Monday, February 24, 2014

Loving God for God's Sake

Why do you love God? Is it because God has blessed you, healed you, or answered your prayer in some other way? In short, is it because of something God has done for you?

I heard someone describe how blessed they were because when a tree fell in one of our recent winter storms, it did not hit their house. I’ve said similar things and heard similar proclamations for most of my life. We claim God’s blessing for ourselves in all sorts of situations where things have gone well for us. But what if we do not experience a favorable outcome?

The book of Job offers an insightful rejection of the simplistic explanation that bad things happen as a direct result of unfaithfulness. Yet even with biblical refutation, we are often guilty of tying blessing or lack thereof to God’s favor or disfavor. When we do that we lose sight of the truth that God’s love for us is unconditional and not tied to our behavior.

Do we love God for what God has done for us or simply because God is God? Habakkuk provides us with a beautiful example of what it means to love God simply for God’s sake:

Though the fig tree doesn’t bloom,
   and there’s no produce on the vine;
though the olive crop withers,
   and the fields don’t provide food;
though the sheep is cut off from the pen,
   and there is no cattle in the stalls;
I will rejoice in the Lord.
   I will rejoice in the God of my deliverance.         
                                                                                                Habakkuk 3:17-18

To love God for God’s sake, in whatever circumstance we are in, is recognition and acceptance of God’s unconditional love for us. As we accept that God loves us unconditionally, we then can turn our hearts to God, loving God for who God is, not what God does for us.

Monday, February 17, 2014


Home is where the heart is. I experienced that last week. I went home to a place I’ve never been before, but I knew for certain I was home a short time after my arrival.

I traveled to Woodworth, Louisiana to a Five-Day Academy for Spiritual Formation. I’ve never been to Woodworth, but at the opening Eucharist on Sunday afternoon, I knew that my heart was at home in this community of pilgrims, even though I did not know but a handful of them.

From 2009 until 2011, I was part of a Two-Year Academy for Spiritual Formation. Every quarter for two years, I spent a week with people from all over the country. While we were together we lived by a schedule, patterned after that of a monastic order. The daily rhythm of worship, study, silence and community time from my two-year experience was so ingrained in me that I immediately fell easily and naturally into the schedule last week.

In addition to the familiar schedule, liturgy connected the community as we gathered daily for Eucharist, and morning, midday and night prayer. As we shared familiar and new words of prayer and praise, I experienced the nearness of God’s kingdom. And I was at home.

Jesus said, in Matthew 6:21, Where your treasure is, there your heart will be also. My return to the rhythms of Academy reminds me that my treasure is not found in a place or possessions. My treasure is found in the body of Christ, lived out in koinonia, a community of intimate spiritual communion and devotion to each other and to God. With such a treasure, home can be found in a multitude of settings.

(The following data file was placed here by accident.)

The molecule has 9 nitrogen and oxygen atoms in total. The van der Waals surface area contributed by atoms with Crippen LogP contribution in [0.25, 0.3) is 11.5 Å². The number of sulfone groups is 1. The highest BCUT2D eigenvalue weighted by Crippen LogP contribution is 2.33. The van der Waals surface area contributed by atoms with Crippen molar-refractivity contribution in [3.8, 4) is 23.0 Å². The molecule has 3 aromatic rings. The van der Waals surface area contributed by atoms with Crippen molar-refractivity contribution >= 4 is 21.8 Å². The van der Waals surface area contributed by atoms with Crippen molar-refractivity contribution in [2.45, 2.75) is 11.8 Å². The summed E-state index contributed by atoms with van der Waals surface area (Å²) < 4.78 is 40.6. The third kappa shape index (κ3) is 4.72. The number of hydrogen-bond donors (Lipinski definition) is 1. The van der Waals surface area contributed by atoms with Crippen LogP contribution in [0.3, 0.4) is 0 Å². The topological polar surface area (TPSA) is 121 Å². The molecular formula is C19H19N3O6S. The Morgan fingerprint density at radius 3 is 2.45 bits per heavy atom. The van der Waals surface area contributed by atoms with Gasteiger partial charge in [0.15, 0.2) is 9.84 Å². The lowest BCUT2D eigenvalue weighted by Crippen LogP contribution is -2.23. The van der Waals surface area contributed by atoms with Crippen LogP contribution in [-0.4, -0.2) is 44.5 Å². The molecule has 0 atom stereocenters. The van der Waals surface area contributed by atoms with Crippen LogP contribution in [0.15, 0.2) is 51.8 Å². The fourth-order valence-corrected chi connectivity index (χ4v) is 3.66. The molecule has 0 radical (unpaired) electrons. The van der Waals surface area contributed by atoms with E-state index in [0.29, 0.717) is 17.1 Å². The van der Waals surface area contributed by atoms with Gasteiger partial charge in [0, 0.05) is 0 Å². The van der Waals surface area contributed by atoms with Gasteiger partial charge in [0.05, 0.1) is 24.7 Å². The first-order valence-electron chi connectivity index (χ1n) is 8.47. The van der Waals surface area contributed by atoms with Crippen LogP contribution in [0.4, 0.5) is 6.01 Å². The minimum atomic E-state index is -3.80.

Do you hunger for such a home? Does yearning for Christ propel you into koinonia with others?

I invite your comments in response to these questions. If some of us are searching for a community of accountability and devotion to each other and to God, we might be able to birth such communities either in person or via technology. I look forward to your responses!

Tuesday, February 4, 2014

Knowing We are Loved

I’ve been reflecting over the past weeks about holy longing. And while I believe that relationship with God is superficial without yearning and desire, the panting love described in Psalm 42:1, I haven’t really talked about how to get to the place where you are so caught up with desire for God that you long for God. Not for God’s actions, but for God alone. (There is a big difference in seeking God because you simply desire the presence of God and seeking God because you want God to do something).

What I have grown to realize for myself is that for me to desire God, I have to know in my heart of hearts how much God desires me, just the way I am. God’s unshakable love for us, when we can finally accept that, opens us up to return that love. We can talk all day long about how “Jesus loves me, this I know, for the Bible tells me so” but there is a big difference between saying it and really, truly believing it, believing it to the point that we finally realize that we don’t have to DO anything for God to love us.

No matter how much we may say we believe we are saved by faith, not works, many of us live in a fear-based relationship with God. We fear that we don’t measure up, that we are not lovable by God unless we act a certain way. Maybe we don’t believe God loves us because we know what we have done or failed to do. I expect it is nigh on impossible to be passionately in love with a God whom you believe is ready to zap you for not “measuring up.”

When I was part of the 2-Year Academy for Spiritual Formation, I remember Dr. Roberta Bondi telling us that God does not love us in spite of ourselves. God loves us because of ourselves. Take some time this week and see if you really believe you are loved by God. Look at your actions for God. Are they motivated by love or by fear? If you are having a hard time truly believing that God is crazy in love with you, spend some time this week pondering Romans 5:8: But God shows his love for us, because while we were still sinners Christ died for us.

Can you believe that God loves you so much that God would die so you would not have to live with the fear of condemnation?